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Animal rights group seeks investigation
Nov 04, 2005 12:00 am
November 2, 2005
The fallout from a dog fight at Lebanon Animal Control earlier this month continues to draw national attention, with the People for the Ethical Treatment of Animals (PETA) calling for a criminal investigation into how city officials responded to a mauled black lab found at the pound on Oct. 16.
Last week, a PETA official penned a letter to Lebanon Public Safety Commissioner Billy Weeks urging "city officials to undertake a criminal investigation into the incidents described herein and immediately move (Lebanon Animal Control) Officer (Josh) Greer to a city position that does not put him into contact with any animals."
"I have spent many years at rural and under-funded animal control facilities and well understand the limitations facing workers at such facilities," wrote Teresa Lynn Chagrin, an animal sheltering advisor at PETA. "However, the reports and photos submitted to us from the case of the dog Zania illustrate severe problems at Lebanon Animal Control that need to be addressed immediately."
Mark Henderson, the attorney representing Zania's owners in a civil lawsuit against the cities of Lebanon and Mt. Juliet, said he has also asked Weeks to look into pressing charges against one or more animal control officers.
But Weeks said criminal charges are "not the proper way to deal with this."
Weeks said the District Attorney's office would be responsible for filing any criminal charges, but he did not foresee that happening.
The Public Safety Commissioner once again chalked up the response of city officials as a case of misjudgments.
"I guess if you indicted people every day for making stupid decisions, obviously the jail would be full of politicians," Weeks said.
Chagrin said Week's response shows "he doesn't understand the seriousness of this matter."
"This animal should have been put down immediately," she said. "No one can dispute that Zania is suffering horribly."
Assistant District Attorney Linda Walls said no law enforcement agency has asked for such a criminal investigation.
As part of the city's internal investigation into conditions at the pound and the response of the two animal control officers to the attack on Zania, the police solicited sworn statements from the officers, Bob Cowin and Greer.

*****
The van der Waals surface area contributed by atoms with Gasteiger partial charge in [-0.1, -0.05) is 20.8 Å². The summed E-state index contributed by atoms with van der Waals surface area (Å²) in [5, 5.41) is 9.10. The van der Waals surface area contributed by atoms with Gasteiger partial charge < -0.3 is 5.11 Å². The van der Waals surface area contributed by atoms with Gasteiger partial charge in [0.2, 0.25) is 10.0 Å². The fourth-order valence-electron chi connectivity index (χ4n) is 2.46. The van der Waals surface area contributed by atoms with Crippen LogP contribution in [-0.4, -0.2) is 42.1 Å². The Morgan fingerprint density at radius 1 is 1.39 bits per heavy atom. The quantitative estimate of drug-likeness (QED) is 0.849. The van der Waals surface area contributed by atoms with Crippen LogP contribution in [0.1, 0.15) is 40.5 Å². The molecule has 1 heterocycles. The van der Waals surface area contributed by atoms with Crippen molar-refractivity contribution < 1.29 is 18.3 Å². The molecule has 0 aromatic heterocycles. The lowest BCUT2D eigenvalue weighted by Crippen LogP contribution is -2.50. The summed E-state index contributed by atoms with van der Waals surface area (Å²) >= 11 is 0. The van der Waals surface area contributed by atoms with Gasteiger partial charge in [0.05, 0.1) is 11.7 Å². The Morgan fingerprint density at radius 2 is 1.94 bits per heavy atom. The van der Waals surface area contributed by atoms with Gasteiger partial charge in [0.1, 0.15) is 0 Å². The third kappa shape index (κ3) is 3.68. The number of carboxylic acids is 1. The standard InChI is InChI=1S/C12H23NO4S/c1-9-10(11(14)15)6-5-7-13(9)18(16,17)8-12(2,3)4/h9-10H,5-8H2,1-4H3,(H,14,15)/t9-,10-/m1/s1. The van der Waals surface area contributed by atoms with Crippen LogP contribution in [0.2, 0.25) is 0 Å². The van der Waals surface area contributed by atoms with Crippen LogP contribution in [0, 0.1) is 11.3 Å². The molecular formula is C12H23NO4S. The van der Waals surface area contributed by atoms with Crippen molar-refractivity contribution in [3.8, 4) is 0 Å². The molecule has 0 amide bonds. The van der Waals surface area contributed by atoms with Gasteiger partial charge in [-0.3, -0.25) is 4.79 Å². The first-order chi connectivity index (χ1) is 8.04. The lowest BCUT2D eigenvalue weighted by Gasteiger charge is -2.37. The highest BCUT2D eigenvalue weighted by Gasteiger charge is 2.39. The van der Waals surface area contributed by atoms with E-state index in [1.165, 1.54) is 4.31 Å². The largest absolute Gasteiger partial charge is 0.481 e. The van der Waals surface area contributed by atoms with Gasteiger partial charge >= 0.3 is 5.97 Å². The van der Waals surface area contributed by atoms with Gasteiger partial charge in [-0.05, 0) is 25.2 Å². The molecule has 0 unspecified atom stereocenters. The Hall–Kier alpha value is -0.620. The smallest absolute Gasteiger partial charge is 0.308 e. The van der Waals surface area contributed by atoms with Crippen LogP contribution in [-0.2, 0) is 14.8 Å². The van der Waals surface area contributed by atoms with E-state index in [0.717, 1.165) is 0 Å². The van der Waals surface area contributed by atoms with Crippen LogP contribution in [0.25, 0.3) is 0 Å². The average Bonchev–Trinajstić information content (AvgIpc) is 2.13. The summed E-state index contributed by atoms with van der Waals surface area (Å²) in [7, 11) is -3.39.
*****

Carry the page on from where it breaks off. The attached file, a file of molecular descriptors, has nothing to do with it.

According to Cowin's statement, he was the first officer to arrive at the pound where he found the injured Zania. He immediately contacted Greer, asking him to come to the pound to assist in the euthanization of the animal.
"Josh (Greer) arrived and said we'll move the dog to another pen and check on it in the a.m. He – Josh – felt the dog would be okay till then," wrote Cowin in his statement.
Greer – who Weeks said has already been adequately reprimanded for his actions – said in his statement, "I looked at the dog (Blk Lab) it was sitting up I said move the dog to a different pen to see how it was in the morning."
Cowin also signed an additional statement denying Greer's actions were "an intentional act to neglect the dog."
Weeks said the city has completed its investigation and is in the process of formalizing its findings and recommendations for official submission to the City Council.
Included in the recommendations are rewriting animal control policies and making physical changes to the facility itself, some of which are already underway, Weeks said.
"We're redoing some pens, trying to keep as many animals separated as possible," he said.
Weeks added the city is sensitive to one of PETA's recommendations, which is the timely euthanization of animals.
Under current state law, animals left at pounds must be euthanized after three days; city law allows five days before animals must be euthanized.
"We try our best to work within those parameters," Weeks said, adding historically Animal Control has tried to strike a balance between limiting overcrowding and euthanizing animals that may be picked up while their owners are on vacation or otherwise unreachable.
"But the bottom line is we're going to have to follow those policies more closely," Weeks said.
"And right now we've got two beautiful labs in here – beautiful dogs – that were picked up on West Main Street," Weeks said. "And I wish that people would call or come and get their dogs back, because now time is running out."
Staff Writer Jared Allen can be reached at 444-3952 ext. 15